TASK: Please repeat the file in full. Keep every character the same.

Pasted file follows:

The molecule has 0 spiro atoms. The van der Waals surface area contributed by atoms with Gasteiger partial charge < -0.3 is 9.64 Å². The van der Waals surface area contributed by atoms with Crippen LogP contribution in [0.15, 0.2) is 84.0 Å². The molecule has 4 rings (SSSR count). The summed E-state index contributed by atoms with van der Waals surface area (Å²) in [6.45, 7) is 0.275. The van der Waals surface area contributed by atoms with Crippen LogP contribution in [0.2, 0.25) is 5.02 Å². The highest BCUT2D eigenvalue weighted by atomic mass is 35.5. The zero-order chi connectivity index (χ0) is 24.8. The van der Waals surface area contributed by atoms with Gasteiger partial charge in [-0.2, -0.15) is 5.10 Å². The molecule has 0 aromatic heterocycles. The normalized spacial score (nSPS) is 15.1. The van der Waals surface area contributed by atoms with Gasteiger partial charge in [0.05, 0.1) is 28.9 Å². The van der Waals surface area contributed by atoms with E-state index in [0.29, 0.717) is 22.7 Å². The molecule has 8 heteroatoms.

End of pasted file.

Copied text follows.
The molecule has 0 spiro atoms. The van der Waals surface area contributed by atoms with Gasteiger partial charge < -0.3 is 9.64 Å². The van der Waals surface area contributed by atoms with Crippen LogP contribution in [0.15, 0.2) is 84.0 Å². The molecule has 4 rings (SSSR count). The summed E-state index contributed by atoms with van der Waals surface area (Å²) in [6.45, 7) is 0.275. The van der Waals surface area contributed by atoms with Crippen LogP contribution in [0.2, 0.25) is 5.02 Å². The highest BCUT2D eigenvalue weighted by atomic mass is 35.5. The zero-order chi connectivity index (χ0) is 24.8. The van der Waals surface area contributed by atoms with Gasteiger partial charge in [-0.2, -0.15) is 5.10 Å². The molecule has 0 aromatic heterocycles. The normalized spacial score (nSPS) is 15.1. The van der Waals surface area contributed by atoms with Gasteiger partial charge in [0.05, 0.1) is 28.9 Å². The van der Waals surface area contributed by atoms with E-state index in [0.29, 0.717) is 22.7 Å². The molecule has 8 heteroatoms.